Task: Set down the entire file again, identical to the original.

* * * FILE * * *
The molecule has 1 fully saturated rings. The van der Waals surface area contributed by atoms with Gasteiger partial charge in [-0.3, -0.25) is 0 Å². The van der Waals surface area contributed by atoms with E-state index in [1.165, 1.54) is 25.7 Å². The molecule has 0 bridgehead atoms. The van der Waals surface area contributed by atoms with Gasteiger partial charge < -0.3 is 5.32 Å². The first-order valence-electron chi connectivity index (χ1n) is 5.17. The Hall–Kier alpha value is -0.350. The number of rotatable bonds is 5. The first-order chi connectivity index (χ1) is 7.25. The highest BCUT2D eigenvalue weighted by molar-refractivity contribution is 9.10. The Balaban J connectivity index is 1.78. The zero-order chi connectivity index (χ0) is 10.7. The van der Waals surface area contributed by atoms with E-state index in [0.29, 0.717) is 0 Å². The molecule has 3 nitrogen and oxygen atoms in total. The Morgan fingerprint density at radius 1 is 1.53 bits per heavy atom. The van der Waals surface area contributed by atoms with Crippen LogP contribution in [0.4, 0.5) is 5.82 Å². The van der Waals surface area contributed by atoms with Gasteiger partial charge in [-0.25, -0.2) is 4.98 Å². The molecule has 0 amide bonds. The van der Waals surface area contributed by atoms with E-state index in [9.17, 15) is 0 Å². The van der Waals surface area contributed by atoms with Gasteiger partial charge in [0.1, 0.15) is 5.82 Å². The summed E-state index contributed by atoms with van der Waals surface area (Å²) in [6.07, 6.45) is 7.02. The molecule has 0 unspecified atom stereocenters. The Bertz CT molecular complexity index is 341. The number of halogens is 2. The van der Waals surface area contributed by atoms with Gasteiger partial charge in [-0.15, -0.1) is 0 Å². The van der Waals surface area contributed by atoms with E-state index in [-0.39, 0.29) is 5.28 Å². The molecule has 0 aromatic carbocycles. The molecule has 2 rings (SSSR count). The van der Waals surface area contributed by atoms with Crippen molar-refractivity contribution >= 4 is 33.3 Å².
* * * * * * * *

The molecule has 1 fully saturated rings. The van der Waals surface area contributed by atoms with Gasteiger partial charge in [-0.3, -0.25) is 0 Å². The van der Waals surface area contributed by atoms with E-state index in [1.165, 1.54) is 25.7 Å². The molecule has 0 bridgehead atoms. The van der Waals surface area contributed by atoms with Gasteiger partial charge < -0.3 is 5.32 Å². The first-order valence-electron chi connectivity index (χ1n) is 5.17. The Hall–Kier alpha value is -0.350. The number of rotatable bonds is 5. The first-order chi connectivity index (χ1) is 7.25. The highest BCUT2D eigenvalue weighted by molar-refractivity contribution is 9.10. The Balaban J connectivity index is 1.78. The zero-order chi connectivity index (χ0) is 10.7. The van der Waals surface area contributed by atoms with E-state index in [0.29, 0.717) is 0 Å². The molecule has 3 nitrogen and oxygen atoms in total. The Morgan fingerprint density at radius 1 is 1.53 bits per heavy atom. The van der Waals surface area contributed by atoms with Crippen LogP contribution in [0.4, 0.5) is 5.82 Å². The van der Waals surface area contributed by atoms with Gasteiger partial charge in [-0.25, -0.2) is 4.98 Å². The molecule has 0 amide bonds. The van der Waals surface area contributed by atoms with E-state index in [9.17, 15) is 0 Å². The van der Waals surface area contributed by atoms with Gasteiger partial charge in [0.1, 0.15) is 5.82 Å². The summed E-state index contributed by atoms with van der Waals surface area (Å²) in [6.07, 6.45) is 7.02. The molecule has 0 unspecified atom stereocenters. The Bertz CT molecular complexity index is 341. The number of halogens is 2. The van der Waals surface area contributed by atoms with Gasteiger partial charge in [-0.15, -0.1) is 0 Å². The van der Waals surface area contributed by atoms with E-state index in [-0.39, 0.29) is 5.28 Å². The molecule has 0 aromatic carbocycles. The molecule has 2 rings (SSSR count). The van der Waals surface area contributed by atoms with Crippen molar-refractivity contribution >= 4 is 33.3 Å².